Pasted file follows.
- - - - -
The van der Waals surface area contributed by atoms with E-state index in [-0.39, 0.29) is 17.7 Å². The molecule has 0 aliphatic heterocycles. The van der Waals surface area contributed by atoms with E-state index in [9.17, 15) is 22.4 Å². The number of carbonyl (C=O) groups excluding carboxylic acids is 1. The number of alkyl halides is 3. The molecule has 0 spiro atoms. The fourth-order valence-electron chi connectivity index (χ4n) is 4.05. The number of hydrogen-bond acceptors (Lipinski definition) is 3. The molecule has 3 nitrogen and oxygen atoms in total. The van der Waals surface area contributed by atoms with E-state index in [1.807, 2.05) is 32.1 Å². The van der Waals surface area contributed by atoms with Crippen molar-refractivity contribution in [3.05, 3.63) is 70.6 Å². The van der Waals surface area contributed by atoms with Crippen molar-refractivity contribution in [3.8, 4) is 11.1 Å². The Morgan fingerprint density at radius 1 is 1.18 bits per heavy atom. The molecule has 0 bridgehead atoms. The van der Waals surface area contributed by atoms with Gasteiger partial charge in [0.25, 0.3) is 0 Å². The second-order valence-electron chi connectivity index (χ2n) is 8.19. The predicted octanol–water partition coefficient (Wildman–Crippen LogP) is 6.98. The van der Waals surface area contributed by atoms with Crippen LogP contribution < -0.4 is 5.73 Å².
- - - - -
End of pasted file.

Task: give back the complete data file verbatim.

The van der Waals surface area contributed by atoms with E-state index in [-0.39, 0.29) is 17.7 Å². The molecule has 0 aliphatic heterocycles. The van der Waals surface area contributed by atoms with E-state index in [9.17, 15) is 22.4 Å². The number of carbonyl (C=O) groups excluding carboxylic acids is 1. The number of alkyl halides is 3. The molecule has 0 spiro atoms. The fourth-order valence-electron chi connectivity index (χ4n) is 4.05. The number of hydrogen-bond acceptors (Lipinski definition) is 3. The molecule has 3 nitrogen and oxygen atoms in total. The van der Waals surface area contributed by atoms with E-state index in [1.807, 2.05) is 32.1 Å². The van der Waals surface area contributed by atoms with Crippen molar-refractivity contribution in [3.05, 3.63) is 70.6 Å². The van der Waals surface area contributed by atoms with Crippen molar-refractivity contribution in [3.8, 4) is 11.1 Å². The Morgan fingerprint density at radius 1 is 1.18 bits per heavy atom. The molecule has 0 bridgehead atoms. The van der Waals surface area contributed by atoms with Gasteiger partial charge in [0.25, 0.3) is 0 Å². The second-order valence-electron chi connectivity index (χ2n) is 8.19. The predicted octanol–water partition coefficient (Wildman–Crippen LogP) is 6.98. The van der Waals surface area contributed by atoms with Crippen LogP contribution < -0.4 is 5.73 Å².